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Outstanding or inspiring?

I gather that the latest standards for teachers in England include the word "inspiring". I wonder wherher the DOE missed a trick when they formulated their most recent definitions of what constitutes outstanding teaching, outstanding departments and outstanding schools. If you ever follow my posts you'll know that I, like many colleagues, have a problem with the misuse of the word outstanding and how it has slipped into schools' everyday vocabulary merely because Ofsted choose to use it. Maybe the word inspiring would be more apt to describe those extra special lessons we do sometimes.

If you'll permit me to be anecdotal, my son, who is now at university studying physics, went through secondary schooling encountering barely a couple of what he considered inspiring teachers. He was at a good school too. I consider this a pretty poor hit rate, and whilst I know that only a minority of teachers and lessons will be inspiring, we should be aiming for more. How could we do that?

Defining what is inspiring is not easy and what is inspiring for some may not be so for others. Teaching is not an exact science. I have observed lessons which I consider to be inspiring and the key factors may revolve around a genuine enthusiasm for the subject, good subject knowledge, a real commitment of the teacher to the class and the individual pupil, a good grasp of subject methodology and a certain personality type. Most lessons are not inspiring. They cannot be because we do not have enough time and energy to make them so. Nevertheless if we focused more closely on this word, rather than the word outstanding, maybe we would be more creative, take more risks, focus less on technicalities and the latest trends, let ourselves go a bit more and give our students a buzz. Sure, we have to know about AfL, questioning, "astute planning" (latest buzz word apparently), testing, starters, plenaries and the rest of it, but you can do all that stuff and still, alas, not be inspiring.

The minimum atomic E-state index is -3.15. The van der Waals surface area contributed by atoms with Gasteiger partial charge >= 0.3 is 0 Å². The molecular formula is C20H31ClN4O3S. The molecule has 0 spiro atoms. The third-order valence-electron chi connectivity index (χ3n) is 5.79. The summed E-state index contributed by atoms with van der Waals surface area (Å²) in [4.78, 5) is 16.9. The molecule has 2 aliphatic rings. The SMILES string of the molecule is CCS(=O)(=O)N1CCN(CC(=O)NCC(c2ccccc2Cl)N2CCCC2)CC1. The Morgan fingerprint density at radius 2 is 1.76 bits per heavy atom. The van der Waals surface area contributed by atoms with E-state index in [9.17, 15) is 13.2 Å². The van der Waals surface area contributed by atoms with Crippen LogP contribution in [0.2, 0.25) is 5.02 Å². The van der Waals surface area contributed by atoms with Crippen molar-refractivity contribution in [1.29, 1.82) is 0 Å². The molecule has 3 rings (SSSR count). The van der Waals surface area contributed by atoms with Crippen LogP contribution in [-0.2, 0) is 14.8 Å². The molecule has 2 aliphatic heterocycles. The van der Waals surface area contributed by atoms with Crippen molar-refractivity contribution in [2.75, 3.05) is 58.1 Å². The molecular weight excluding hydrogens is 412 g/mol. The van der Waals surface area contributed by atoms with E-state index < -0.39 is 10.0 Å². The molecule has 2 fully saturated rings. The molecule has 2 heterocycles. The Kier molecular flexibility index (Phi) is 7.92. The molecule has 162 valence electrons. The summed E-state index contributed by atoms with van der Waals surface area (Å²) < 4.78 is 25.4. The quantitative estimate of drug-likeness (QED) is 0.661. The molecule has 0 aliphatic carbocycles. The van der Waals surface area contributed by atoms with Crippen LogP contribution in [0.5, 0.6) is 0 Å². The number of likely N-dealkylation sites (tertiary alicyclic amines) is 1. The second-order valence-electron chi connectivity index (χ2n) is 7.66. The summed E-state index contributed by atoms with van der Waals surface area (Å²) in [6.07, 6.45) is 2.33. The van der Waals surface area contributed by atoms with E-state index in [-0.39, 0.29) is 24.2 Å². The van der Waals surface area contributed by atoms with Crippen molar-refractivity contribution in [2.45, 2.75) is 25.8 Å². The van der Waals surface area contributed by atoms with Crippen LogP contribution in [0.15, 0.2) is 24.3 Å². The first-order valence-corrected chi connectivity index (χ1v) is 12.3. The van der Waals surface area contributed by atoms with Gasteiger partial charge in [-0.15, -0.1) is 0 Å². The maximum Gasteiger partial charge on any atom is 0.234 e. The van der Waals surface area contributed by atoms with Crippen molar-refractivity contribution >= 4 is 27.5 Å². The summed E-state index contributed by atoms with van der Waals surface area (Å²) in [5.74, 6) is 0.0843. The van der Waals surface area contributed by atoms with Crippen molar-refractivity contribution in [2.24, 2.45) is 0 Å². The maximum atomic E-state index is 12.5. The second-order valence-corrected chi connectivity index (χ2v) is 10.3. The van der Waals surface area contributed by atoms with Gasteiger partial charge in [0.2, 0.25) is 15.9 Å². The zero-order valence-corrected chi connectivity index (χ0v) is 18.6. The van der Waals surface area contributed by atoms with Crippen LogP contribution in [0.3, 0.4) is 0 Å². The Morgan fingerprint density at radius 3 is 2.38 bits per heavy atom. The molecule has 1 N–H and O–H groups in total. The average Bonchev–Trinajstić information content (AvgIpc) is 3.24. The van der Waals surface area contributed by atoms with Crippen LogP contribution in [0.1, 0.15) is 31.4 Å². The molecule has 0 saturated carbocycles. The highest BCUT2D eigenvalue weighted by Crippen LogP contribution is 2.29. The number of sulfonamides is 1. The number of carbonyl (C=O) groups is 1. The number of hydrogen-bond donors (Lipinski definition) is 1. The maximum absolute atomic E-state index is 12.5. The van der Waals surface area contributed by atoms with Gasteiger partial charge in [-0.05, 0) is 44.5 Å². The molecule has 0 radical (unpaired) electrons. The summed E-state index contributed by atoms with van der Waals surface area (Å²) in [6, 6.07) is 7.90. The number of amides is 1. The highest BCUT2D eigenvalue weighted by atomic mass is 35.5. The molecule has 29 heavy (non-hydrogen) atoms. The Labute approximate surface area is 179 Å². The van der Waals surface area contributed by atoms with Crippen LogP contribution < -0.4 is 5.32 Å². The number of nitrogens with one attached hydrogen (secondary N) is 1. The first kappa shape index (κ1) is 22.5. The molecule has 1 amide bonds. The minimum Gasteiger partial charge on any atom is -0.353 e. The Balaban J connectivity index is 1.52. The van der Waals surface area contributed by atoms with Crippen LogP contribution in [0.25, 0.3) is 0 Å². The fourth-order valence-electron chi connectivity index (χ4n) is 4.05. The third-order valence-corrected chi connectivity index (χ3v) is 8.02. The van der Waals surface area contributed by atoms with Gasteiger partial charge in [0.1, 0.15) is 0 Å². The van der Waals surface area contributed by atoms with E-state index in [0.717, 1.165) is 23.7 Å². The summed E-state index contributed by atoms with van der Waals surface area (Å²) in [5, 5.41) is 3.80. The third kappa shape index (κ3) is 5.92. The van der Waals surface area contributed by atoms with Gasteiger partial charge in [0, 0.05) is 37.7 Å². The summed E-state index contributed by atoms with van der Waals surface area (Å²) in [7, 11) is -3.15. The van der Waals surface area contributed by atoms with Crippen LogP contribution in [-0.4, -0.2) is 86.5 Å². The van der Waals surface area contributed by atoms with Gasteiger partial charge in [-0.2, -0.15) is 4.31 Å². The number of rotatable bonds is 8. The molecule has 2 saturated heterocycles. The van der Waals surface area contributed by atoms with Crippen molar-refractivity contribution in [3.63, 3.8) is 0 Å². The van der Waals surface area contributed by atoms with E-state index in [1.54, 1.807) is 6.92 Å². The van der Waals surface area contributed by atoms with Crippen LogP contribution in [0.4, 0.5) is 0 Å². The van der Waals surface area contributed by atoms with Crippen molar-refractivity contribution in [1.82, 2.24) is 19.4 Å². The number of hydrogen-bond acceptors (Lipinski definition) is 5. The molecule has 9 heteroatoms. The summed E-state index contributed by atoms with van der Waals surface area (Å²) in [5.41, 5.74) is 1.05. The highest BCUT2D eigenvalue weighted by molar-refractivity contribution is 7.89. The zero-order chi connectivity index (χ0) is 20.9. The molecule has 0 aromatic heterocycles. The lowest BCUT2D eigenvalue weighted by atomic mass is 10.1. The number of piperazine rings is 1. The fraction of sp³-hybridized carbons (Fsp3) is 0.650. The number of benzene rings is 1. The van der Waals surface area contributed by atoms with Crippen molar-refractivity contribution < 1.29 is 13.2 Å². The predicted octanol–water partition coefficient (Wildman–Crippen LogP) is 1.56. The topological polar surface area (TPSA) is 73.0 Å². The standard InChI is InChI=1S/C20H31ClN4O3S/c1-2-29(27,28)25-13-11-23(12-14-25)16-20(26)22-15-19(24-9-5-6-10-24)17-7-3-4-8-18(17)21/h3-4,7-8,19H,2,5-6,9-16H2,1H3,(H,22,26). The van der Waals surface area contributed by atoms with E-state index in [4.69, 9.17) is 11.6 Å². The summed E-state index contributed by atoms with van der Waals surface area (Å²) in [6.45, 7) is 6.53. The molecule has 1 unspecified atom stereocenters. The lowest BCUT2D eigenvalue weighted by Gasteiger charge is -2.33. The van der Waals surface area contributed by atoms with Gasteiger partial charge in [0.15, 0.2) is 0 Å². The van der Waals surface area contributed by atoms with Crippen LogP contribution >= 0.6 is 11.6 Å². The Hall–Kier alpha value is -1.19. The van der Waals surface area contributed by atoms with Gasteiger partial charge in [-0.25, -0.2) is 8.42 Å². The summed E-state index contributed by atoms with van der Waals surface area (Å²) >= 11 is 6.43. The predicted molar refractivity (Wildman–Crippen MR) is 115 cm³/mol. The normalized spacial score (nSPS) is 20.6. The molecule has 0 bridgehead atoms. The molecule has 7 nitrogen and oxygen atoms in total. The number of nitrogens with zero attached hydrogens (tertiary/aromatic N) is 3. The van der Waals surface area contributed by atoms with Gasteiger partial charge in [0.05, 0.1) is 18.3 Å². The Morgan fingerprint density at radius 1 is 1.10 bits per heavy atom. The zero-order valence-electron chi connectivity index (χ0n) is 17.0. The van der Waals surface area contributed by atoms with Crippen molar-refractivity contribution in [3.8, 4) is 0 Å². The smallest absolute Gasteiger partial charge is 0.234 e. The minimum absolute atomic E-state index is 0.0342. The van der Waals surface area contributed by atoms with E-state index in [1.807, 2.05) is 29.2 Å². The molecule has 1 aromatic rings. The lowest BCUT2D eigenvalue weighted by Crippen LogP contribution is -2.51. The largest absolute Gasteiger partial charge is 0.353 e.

When I look back into the murky past of schooling, I think I recall a decent number of good teachers, but very few inspiring ones. At Ripon Grammar School, fortunately, I know a few.


  1. Much of what you say resonates with me. I am suspicious of superlatives used in the rhetoric, but i think "inspiring" is possibly one of the better choices of word. We inspire others sometimes just by doing what we do everyday, we don't have to be functioning at fever pitch every lesson. As you point out it is not possible to do so. It is also possible to be inspired as a result of a negative encounter too,inspired to find our own way and become more self reliant. I think that sort of inspiration helped me to become a teacher, I believed I could do better :)

  2. Thanks for the comment, Teresa. I wonder whether we should also make a distinction between inspiring lessons and inspiring people. There are inspiring human beings who do not always do inspiring lessons. There are also less inspiring people who might do the occasional inspiring lesson.

    I agree that you an be inspired by a setback. Pupils can be. A critical comment can work well.


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